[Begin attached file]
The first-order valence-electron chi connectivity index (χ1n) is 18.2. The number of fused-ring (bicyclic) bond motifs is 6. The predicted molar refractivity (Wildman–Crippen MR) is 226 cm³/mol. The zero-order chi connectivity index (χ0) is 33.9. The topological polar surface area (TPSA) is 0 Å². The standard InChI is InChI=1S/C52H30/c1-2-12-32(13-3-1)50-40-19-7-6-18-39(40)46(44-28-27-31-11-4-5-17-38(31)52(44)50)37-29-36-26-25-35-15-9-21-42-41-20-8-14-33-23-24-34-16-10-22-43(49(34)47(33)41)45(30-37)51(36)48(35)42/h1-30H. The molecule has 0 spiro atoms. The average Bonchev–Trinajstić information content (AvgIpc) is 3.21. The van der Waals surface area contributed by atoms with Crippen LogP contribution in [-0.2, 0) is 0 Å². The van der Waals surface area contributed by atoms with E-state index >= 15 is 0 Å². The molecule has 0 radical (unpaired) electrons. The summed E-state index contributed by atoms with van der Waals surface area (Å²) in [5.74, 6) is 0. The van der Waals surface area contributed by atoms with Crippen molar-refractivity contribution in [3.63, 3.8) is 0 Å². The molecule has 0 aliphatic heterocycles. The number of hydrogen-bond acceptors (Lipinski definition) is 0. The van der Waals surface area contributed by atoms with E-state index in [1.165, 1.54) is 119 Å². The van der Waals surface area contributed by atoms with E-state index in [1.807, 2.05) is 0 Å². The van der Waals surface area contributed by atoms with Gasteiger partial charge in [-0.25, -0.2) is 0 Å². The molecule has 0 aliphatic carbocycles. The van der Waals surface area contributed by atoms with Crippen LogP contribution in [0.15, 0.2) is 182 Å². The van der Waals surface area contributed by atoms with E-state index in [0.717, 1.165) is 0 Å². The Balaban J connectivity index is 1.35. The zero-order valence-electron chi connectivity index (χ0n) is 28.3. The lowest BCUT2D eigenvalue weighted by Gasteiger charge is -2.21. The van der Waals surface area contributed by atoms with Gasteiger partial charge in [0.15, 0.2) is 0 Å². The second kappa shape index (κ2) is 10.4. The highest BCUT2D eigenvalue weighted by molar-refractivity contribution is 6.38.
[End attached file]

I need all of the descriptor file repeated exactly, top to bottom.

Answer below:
The first-order valence-electron chi connectivity index (χ1n) is 18.2. The number of fused-ring (bicyclic) bond motifs is 6. The predicted molar refractivity (Wildman–Crippen MR) is 226 cm³/mol. The zero-order chi connectivity index (χ0) is 33.9. The topological polar surface area (TPSA) is 0 Å². The standard InChI is InChI=1S/C52H30/c1-2-12-32(13-3-1)50-40-19-7-6-18-39(40)46(44-28-27-31-11-4-5-17-38(31)52(44)50)37-29-36-26-25-35-15-9-21-42-41-20-8-14-33-23-24-34-16-10-22-43(49(34)47(33)41)45(30-37)51(36)48(35)42/h1-30H. The molecule has 0 spiro atoms. The average Bonchev–Trinajstić information content (AvgIpc) is 3.21. The van der Waals surface area contributed by atoms with Crippen LogP contribution in [-0.2, 0) is 0 Å². The van der Waals surface area contributed by atoms with E-state index >= 15 is 0 Å². The molecule has 0 radical (unpaired) electrons. The summed E-state index contributed by atoms with van der Waals surface area (Å²) in [5.74, 6) is 0. The van der Waals surface area contributed by atoms with Crippen molar-refractivity contribution in [3.63, 3.8) is 0 Å². The molecule has 0 aliphatic heterocycles. The number of hydrogen-bond acceptors (Lipinski definition) is 0. The van der Waals surface area contributed by atoms with E-state index in [1.165, 1.54) is 119 Å². The van der Waals surface area contributed by atoms with E-state index in [1.807, 2.05) is 0 Å². The van der Waals surface area contributed by atoms with Gasteiger partial charge in [-0.25, -0.2) is 0 Å². The molecule has 0 aliphatic carbocycles. The van der Waals surface area contributed by atoms with Crippen LogP contribution in [0.15, 0.2) is 182 Å². The van der Waals surface area contributed by atoms with E-state index in [0.717, 1.165) is 0 Å². The Balaban J connectivity index is 1.35. The zero-order valence-electron chi connectivity index (χ0n) is 28.3. The lowest BCUT2D eigenvalue weighted by Gasteiger charge is -2.21. The van der Waals surface area contributed by atoms with Gasteiger partial charge in [0.15, 0.2) is 0 Å². The second kappa shape index (κ2) is 10.4. The highest BCUT2D eigenvalue weighted by molar-refractivity contribution is 6.38.